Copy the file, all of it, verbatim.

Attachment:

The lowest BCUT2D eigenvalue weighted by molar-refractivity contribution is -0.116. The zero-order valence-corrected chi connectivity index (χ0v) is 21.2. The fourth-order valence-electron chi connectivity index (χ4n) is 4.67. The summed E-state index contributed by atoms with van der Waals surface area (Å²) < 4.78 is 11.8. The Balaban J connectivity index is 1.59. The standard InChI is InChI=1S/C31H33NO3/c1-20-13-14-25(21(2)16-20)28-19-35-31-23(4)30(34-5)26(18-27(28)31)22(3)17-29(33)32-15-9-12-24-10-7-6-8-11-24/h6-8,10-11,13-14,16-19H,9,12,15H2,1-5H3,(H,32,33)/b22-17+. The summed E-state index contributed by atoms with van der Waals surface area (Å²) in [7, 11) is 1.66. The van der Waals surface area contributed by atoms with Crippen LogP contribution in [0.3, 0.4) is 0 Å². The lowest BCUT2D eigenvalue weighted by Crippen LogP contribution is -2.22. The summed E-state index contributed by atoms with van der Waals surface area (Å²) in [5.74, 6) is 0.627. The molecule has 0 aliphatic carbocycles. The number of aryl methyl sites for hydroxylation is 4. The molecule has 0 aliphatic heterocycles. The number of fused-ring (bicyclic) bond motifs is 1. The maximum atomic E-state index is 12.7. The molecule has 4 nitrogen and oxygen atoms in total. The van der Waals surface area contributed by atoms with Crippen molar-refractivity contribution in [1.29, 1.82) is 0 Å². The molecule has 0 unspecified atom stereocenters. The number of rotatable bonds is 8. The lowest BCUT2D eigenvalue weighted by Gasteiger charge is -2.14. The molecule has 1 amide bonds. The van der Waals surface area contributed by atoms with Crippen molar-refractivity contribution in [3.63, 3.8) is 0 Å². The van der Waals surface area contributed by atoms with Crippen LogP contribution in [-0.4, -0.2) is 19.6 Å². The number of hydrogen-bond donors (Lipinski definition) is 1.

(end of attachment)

The lowest BCUT2D eigenvalue weighted by molar-refractivity contribution is -0.116. The zero-order valence-corrected chi connectivity index (χ0v) is 21.2. The fourth-order valence-electron chi connectivity index (χ4n) is 4.67. The summed E-state index contributed by atoms with van der Waals surface area (Å²) < 4.78 is 11.8. The Balaban J connectivity index is 1.59. The standard InChI is InChI=1S/C31H33NO3/c1-20-13-14-25(21(2)16-20)28-19-35-31-23(4)30(34-5)26(18-27(28)31)22(3)17-29(33)32-15-9-12-24-10-7-6-8-11-24/h6-8,10-11,13-14,16-19H,9,12,15H2,1-5H3,(H,32,33)/b22-17+. The summed E-state index contributed by atoms with van der Waals surface area (Å²) in [7, 11) is 1.66. The van der Waals surface area contributed by atoms with Crippen LogP contribution in [0.3, 0.4) is 0 Å². The lowest BCUT2D eigenvalue weighted by Crippen LogP contribution is -2.22. The summed E-state index contributed by atoms with van der Waals surface area (Å²) in [5.74, 6) is 0.627. The molecule has 0 aliphatic carbocycles. The number of aryl methyl sites for hydroxylation is 4. The molecule has 0 aliphatic heterocycles. The number of fused-ring (bicyclic) bond motifs is 1. The maximum atomic E-state index is 12.7. The molecule has 4 nitrogen and oxygen atoms in total. The van der Waals surface area contributed by atoms with Crippen molar-refractivity contribution in [1.29, 1.82) is 0 Å². The molecule has 0 unspecified atom stereocenters. The number of rotatable bonds is 8. The lowest BCUT2D eigenvalue weighted by Gasteiger charge is -2.14. The molecule has 1 amide bonds. The van der Waals surface area contributed by atoms with Crippen molar-refractivity contribution in [3.63, 3.8) is 0 Å². The van der Waals surface area contributed by atoms with Crippen LogP contribution in [-0.4, -0.2) is 19.6 Å². The number of hydrogen-bond donors (Lipinski definition) is 1.